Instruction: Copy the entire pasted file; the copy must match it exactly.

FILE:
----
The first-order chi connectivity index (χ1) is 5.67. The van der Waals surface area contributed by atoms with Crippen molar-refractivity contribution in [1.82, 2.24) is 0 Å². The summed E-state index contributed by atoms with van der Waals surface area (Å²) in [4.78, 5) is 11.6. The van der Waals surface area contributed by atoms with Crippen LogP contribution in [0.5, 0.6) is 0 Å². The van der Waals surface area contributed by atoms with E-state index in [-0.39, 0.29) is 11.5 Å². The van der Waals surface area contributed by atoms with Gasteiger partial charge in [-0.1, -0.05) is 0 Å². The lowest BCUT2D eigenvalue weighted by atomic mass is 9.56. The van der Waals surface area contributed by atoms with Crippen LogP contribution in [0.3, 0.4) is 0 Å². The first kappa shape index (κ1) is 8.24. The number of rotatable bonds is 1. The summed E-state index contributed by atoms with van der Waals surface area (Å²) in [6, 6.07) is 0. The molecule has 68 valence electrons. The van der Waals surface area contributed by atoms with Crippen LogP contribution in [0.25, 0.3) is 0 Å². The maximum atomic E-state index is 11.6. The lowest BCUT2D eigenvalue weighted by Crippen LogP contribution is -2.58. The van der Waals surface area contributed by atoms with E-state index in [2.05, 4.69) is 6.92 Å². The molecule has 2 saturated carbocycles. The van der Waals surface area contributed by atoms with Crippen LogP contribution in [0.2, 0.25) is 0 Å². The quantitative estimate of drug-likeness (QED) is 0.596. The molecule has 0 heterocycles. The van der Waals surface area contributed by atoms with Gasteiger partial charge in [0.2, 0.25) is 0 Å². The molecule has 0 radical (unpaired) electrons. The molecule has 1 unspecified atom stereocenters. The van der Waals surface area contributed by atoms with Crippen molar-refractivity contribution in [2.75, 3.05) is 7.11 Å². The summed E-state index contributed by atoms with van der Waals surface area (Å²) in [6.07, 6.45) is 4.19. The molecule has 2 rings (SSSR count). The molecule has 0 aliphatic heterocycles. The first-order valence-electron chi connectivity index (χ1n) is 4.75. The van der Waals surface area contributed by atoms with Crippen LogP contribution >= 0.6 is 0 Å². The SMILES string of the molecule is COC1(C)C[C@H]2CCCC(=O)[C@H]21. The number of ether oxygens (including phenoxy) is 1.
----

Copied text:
The first-order chi connectivity index (χ1) is 5.67. The van der Waals surface area contributed by atoms with Crippen molar-refractivity contribution in [1.82, 2.24) is 0 Å². The summed E-state index contributed by atoms with van der Waals surface area (Å²) in [4.78, 5) is 11.6. The van der Waals surface area contributed by atoms with Crippen LogP contribution in [0.5, 0.6) is 0 Å². The van der Waals surface area contributed by atoms with E-state index in [-0.39, 0.29) is 11.5 Å². The van der Waals surface area contributed by atoms with Gasteiger partial charge in [-0.1, -0.05) is 0 Å². The lowest BCUT2D eigenvalue weighted by atomic mass is 9.56. The van der Waals surface area contributed by atoms with Crippen LogP contribution in [0.3, 0.4) is 0 Å². The first kappa shape index (κ1) is 8.24. The number of rotatable bonds is 1. The summed E-state index contributed by atoms with van der Waals surface area (Å²) in [6, 6.07) is 0. The molecule has 68 valence electrons. The van der Waals surface area contributed by atoms with Crippen LogP contribution in [0.25, 0.3) is 0 Å². The maximum atomic E-state index is 11.6. The lowest BCUT2D eigenvalue weighted by Crippen LogP contribution is -2.58. The van der Waals surface area contributed by atoms with E-state index in [2.05, 4.69) is 6.92 Å². The molecule has 2 saturated carbocycles. The van der Waals surface area contributed by atoms with Crippen LogP contribution in [0.2, 0.25) is 0 Å². The quantitative estimate of drug-likeness (QED) is 0.596. The molecule has 0 heterocycles. The van der Waals surface area contributed by atoms with Gasteiger partial charge in [0.2, 0.25) is 0 Å². The molecule has 0 radical (unpaired) electrons. The molecule has 1 unspecified atom stereocenters. The van der Waals surface area contributed by atoms with Crippen molar-refractivity contribution in [2.75, 3.05) is 7.11 Å². The summed E-state index contributed by atoms with van der Waals surface area (Å²) in [6.07, 6.45) is 4.19. The molecule has 2 rings (SSSR count). The molecule has 0 aliphatic heterocycles. The first-order valence-electron chi connectivity index (χ1n) is 4.75. The van der Waals surface area contributed by atoms with Crippen LogP contribution >= 0.6 is 0 Å². The SMILES string of the molecule is COC1(C)C[C@H]2CCCC(=O)[C@H]21. The number of ether oxygens (including phenoxy) is 1.